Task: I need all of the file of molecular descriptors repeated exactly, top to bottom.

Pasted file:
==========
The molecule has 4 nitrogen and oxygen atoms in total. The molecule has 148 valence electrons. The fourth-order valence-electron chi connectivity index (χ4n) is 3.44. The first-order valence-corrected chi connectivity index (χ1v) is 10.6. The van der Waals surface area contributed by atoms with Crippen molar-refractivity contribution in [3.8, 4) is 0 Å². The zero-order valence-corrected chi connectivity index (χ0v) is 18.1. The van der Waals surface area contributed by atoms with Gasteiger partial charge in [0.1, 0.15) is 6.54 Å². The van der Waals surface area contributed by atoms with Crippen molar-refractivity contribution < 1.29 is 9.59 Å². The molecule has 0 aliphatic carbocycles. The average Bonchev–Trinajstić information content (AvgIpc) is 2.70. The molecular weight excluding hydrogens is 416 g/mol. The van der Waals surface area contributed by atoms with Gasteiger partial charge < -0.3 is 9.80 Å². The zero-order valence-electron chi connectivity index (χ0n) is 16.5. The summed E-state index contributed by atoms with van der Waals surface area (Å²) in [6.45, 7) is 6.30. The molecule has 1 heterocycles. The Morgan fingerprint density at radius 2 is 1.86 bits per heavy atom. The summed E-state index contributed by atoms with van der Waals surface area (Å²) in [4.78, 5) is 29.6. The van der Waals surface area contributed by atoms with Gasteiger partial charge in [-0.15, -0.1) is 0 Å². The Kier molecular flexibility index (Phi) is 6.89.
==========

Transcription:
The molecule has 4 nitrogen and oxygen atoms in total. The molecule has 148 valence electrons. The fourth-order valence-electron chi connectivity index (χ4n) is 3.44. The first-order valence-corrected chi connectivity index (χ1v) is 10.6. The van der Waals surface area contributed by atoms with Crippen molar-refractivity contribution in [3.8, 4) is 0 Å². The zero-order valence-corrected chi connectivity index (χ0v) is 18.1. The van der Waals surface area contributed by atoms with Gasteiger partial charge in [0.1, 0.15) is 6.54 Å². The van der Waals surface area contributed by atoms with Crippen molar-refractivity contribution < 1.29 is 9.59 Å². The molecule has 0 aliphatic carbocycles. The average Bonchev–Trinajstić information content (AvgIpc) is 2.70. The molecular weight excluding hydrogens is 416 g/mol. The van der Waals surface area contributed by atoms with Gasteiger partial charge < -0.3 is 9.80 Å². The zero-order valence-electron chi connectivity index (χ0n) is 16.5. The summed E-state index contributed by atoms with van der Waals surface area (Å²) in [6.45, 7) is 6.30. The molecule has 1 heterocycles. The Morgan fingerprint density at radius 2 is 1.86 bits per heavy atom. The summed E-state index contributed by atoms with van der Waals surface area (Å²) in [4.78, 5) is 29.6. The van der Waals surface area contributed by atoms with Gasteiger partial charge in [-0.15, -0.1) is 0 Å². The Kier molecular flexibility index (Phi) is 6.89.